Slowly, but surely, I’ve been getting things out of the way early and it’s been amazing! Binging on Netflix after you’ve completed your to-do list feels much better than when you do it to avoid your responsibilities (and then get buried in work later).

I’d suggest trying the Pomodoro technique to help with productivity and checking out these tips on how to boost your GPA to help.

 

5. How to deal with failure

I’ve had many wins in college but I also had some losses too. Despite the fact that I always push myself, I had to accept that things won’t always go my way.

You’re going to fail at something in college. Whether it be getting a bad grade in an important class, not getting an opportunity, or failing to perform a task as expected. But it’s okay.

The most important thing to focus on is what that failure has taught you.

If you learn nothing from your failures you’re doing yourself a disservice.

“We do not learn from experience, we learn from reflecting on experience”

– John Dewey

 

6. Do what makes you happy

It’s easy to lose yourself trying to please others.

Your friends and family may have certain expectations for you that you may feel pressured to live up to.

Maybe your dreams aren’t very traditional or it’s not something that people think will make you a lot of money after you graduate. Maybe you have a special interest in something that people try to discourage you about. Or maybe you have to make a life-altering decision, but you’re scared of what other people will think.

It doesn’t matter what the situation is, what matters is that you put your happiness first.

Nobody else is going to live your life for you. The people pressuring you to make certain decisions aren’t the ones who have to live with the consequences – you do.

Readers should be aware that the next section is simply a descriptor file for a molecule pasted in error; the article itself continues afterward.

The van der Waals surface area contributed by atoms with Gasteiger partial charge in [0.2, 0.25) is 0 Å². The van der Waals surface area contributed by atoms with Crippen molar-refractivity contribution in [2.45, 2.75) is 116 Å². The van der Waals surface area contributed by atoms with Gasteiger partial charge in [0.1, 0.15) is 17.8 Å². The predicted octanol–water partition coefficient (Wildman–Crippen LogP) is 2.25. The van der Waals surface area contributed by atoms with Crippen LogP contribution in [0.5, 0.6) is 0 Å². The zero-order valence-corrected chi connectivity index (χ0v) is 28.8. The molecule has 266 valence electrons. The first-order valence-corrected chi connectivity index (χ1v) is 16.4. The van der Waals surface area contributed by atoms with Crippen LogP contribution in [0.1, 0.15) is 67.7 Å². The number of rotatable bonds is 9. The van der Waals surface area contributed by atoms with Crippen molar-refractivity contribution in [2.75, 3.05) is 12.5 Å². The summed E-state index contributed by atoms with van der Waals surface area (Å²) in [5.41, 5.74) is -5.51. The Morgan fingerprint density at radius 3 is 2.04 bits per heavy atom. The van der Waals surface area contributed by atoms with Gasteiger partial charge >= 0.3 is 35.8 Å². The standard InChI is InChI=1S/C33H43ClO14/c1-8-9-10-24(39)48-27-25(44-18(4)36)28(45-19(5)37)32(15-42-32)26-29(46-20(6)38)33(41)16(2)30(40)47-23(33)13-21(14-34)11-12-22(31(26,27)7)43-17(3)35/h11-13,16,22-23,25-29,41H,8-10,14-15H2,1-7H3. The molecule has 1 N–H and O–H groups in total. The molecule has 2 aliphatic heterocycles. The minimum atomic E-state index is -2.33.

Make sure you can live with whatever decisions you make.

 

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7. Don’t be afraid to walk alone

During my freshman and sophomore years, I was the only business major amongst my friends. As a result, I didn’t always have someone to tag along with me when I wanted to attend networking events or things of that nature.

So I went alone.

And you know what? I met a lot of great people with similar interests!

If you’re dealing with the same thing, or something similar to that nature, don’t be afraid to do it alone.

If you’re an introvert like me, you know it’s hard to go to different events alone because that means you have to socialize a lot and engage in a lot of small talk (yuck!) But if that’s what you want to do – do it anyway!

Force yourself to step outside of your comfort zone; because that’s where you grow.

 

8. WE HAVE LIMITS. TAKE BREAKS – DON’T OVERWORK YOURSELF

I burned out during my sophomore year in college. I was trying to take on too many things at once; including a heavy course load, 2 jobs, multiple student organizations, and other campus events.

It was a crippling feeling that I couldn’t seem to shake. I couldn’t even get out of bed at one point and I was completely unmotivated to do anything.

Don’t be like me. And if you already are, stop and take a break.

Read this post to find out the biggest mistake you’re making (that you’re mistaking for poor time management) that may lead to you burning out in your college life.

Write down your values and overall goals for the semester/academic year/entire college career. Then prioritize tasks that can get you closer to these goals and omit anything that doesn’t bring you closer to your goals.